5 counterintuitive principles that will change your life
Monday, December 12, 2016
It's not easy to be counterintuitive and go against the old paradigms. Yet history teaches us that most breakthrough successes have come from running counter to the prevailing paradigms.
Where would we be today if Bill Gates of Microsoft had believed his own pronouncement in 1981 that "640K of memory ought to be enough for anybody" and stopped pushing the limits of what computers could do? And where would the movie industry be if Harry Warner, founder of Warner Brother Studios, hadn't later challenged the world's preference for silent movies, when he said, "Who the hell wants to hear actors talk?"
You wouldn't know or enjoy the innovations brought to you by Microsoft or Warner Brothers if Bill and Harry had gone along with the conventional thinking, the paradigms of the day. In fact, most of the innovations that are part of your life exist because courageous people challenged the existing paradigms and went in a different direction.
So take a walk on the wild side and try these five counterintuitive principles for yourself, and see if they help you achieve breakthrough performance.
1. If it ain't broke, break it purposefully
Conventional wisdom says that if something works well, don't try to fix it. That's OK until it runs its life cycle, which most things inevitably do.
Recognize the warning signs of diminishing returns — doing more and more of the same, only harder, and watching your results dwindle. A car manufacturer can only ride a model for so long before it has to change models or totally redesign it.
Take the Honda Civic for example. It is one of the world's most popular cars, and it has been redesigned dozens of times since its U.S. introduction in 1973.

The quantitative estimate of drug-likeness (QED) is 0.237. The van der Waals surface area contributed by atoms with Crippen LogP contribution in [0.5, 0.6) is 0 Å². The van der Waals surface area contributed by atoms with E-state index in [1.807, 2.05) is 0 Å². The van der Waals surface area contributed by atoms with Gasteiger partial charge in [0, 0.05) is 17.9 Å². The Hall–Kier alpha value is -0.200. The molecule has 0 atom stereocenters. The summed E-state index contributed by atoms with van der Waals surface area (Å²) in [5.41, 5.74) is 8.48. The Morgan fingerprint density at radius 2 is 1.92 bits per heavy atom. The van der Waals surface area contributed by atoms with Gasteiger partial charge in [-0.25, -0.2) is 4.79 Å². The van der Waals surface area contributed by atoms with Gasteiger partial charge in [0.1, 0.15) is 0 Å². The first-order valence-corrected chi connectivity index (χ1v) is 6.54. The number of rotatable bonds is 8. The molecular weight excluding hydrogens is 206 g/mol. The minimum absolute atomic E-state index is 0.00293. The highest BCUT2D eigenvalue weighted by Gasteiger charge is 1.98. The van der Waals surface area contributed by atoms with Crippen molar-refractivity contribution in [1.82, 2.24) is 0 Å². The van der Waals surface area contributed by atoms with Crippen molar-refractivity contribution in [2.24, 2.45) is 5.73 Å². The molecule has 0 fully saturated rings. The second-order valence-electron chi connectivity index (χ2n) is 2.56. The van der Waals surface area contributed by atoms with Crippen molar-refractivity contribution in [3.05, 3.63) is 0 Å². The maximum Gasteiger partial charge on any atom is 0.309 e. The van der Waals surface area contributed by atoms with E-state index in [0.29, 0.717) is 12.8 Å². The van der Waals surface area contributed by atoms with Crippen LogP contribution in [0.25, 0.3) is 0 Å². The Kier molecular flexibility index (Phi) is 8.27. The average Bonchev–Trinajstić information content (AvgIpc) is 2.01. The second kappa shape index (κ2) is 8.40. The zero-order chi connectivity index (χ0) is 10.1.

The key is not to break things for the sake of breaking them, but to do so purposefully at the right time and in an orderly way. Look for the moment when you begin to experience diminishing returns, which is your early warning to get planning for the next generation.
2. Let go of control to gain control
How much control do you maintain over how an objective is accomplished? You gain more control and a high-quality outcome by describing the expected results in detail and letting your staff develop the approaches they'll use to accomplish the objective. This is a fundamental principle of what the world's best managers do (as cited in "First Break All the Rules").
Let's suppose you work with a team of six relatively experienced people who are generally familiar with a particular objective. Clearly articulate your specific expectations for the objective and then ask the group (or each individual) to develop a plan to accomplish the objective.
Doing this unleashes the creativity of each person, and because it is his or her own plan, you've gained each team member's buy-in to achieving the objective. Monitor progress, offer encouragement and watch how the team meets the objectives because you gave them control for how it was to be done.
Conversely, by not doing this and remaining the single point of control, you become the small end of the funnel through which your department's work flows. Your department loses the additional productivity and staff buy-in for the cost of having to be in control on everything.
3. Don't hire in your own image